Arrayed Waveguide Gratings
An arrayed waveguide grating is a (typically fiber-coupled) device which can separate or combine signals with different wavelengths. It is usually built as a planar lightwave circuit, where the light coming from an input fiber first enters a multimode waveguide section, then propagates through several single-mode waveguides to a second multimode section, and finally into the output fibers. Wavelength filtering is based on an interference effect and the different optical path lengths in the single-mode waveguides: any frequency component of the input propagates through all single-mode waveguides, and the output in any channel results from the superposition (interference) of all these contributions. The wavelength-dependent phase shifts lead to a wavelength-dependent overall throughput for any combination of an input port and an output port.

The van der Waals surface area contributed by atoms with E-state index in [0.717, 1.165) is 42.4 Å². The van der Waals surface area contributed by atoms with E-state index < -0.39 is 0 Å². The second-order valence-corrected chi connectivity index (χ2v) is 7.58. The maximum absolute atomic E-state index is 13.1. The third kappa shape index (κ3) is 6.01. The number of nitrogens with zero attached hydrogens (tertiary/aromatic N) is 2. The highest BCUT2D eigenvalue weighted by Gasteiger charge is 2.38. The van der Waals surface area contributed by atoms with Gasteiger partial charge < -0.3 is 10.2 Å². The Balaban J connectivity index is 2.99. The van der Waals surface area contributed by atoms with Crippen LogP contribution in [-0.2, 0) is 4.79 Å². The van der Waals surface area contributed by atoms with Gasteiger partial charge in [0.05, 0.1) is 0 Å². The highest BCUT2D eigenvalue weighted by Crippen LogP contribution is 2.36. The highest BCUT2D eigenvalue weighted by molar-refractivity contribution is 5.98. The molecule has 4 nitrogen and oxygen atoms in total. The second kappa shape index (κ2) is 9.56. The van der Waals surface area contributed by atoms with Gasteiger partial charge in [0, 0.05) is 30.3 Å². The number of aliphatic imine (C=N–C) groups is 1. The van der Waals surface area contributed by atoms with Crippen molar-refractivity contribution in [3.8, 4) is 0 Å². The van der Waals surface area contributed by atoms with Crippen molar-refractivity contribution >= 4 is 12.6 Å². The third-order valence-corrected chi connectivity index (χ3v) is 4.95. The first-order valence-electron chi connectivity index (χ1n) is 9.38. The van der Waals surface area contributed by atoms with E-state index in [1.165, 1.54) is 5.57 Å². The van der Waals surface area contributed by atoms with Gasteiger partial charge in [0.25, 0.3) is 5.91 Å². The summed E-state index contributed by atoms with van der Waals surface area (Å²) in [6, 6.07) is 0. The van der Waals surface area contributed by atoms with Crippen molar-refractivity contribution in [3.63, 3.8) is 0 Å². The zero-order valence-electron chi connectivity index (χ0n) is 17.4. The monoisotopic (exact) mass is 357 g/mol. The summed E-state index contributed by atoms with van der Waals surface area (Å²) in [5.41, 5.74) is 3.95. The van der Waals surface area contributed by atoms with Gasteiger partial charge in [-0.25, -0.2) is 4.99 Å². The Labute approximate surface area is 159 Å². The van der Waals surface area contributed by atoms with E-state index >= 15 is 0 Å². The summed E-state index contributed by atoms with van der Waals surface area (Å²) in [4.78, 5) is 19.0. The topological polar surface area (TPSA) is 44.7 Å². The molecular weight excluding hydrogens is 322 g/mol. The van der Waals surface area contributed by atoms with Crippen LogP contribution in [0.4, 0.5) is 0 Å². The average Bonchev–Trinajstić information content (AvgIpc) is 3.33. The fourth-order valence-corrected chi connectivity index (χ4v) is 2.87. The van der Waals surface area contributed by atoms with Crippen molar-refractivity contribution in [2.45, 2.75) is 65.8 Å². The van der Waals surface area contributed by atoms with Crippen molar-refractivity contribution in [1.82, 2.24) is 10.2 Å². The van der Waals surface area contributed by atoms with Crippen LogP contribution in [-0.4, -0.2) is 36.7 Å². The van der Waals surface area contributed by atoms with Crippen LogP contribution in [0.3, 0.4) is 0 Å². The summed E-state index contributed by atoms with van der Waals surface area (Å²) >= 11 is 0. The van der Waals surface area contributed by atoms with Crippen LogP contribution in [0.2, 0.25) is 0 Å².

Particularly for AWGs with large numbers of channels, a high precision of the fabrication is required for achieving a low channel cross-talk.
AWGs can be realized with different material systems, e.g. based on silica (SiO2), indium phosphide (InP), or silicon (Si).
Arrayed waveguide gratings are mainly applied in optical fiber communication systems, in particular in those based on multi-channel transmission with wavelength division multiplexing (WDM), where individual wavelength channels must be combined or separated. They can be part of more complex photonic integrated circuits, functioning e.g. as WDM data transmitters. An arrayed waveguide grating may also be used for separating the lines in the optical spectrum of a supercontinuum source, or in a pulse shaper for ultrashort pulses.
|||C. Dragone, “An N × N optical multiplexer using a planar arrangement of two star couplers”, IEEE Photon. Technol. Lett. 3 (9), 812 (1991)|
|||S. Chandrasekhar et al., “Monolithic eight-wavelength demultiplexed receiver for dense WDM applications”, IEEE Photon. Technol. Lett. 7 (11), 1342 (1995)|
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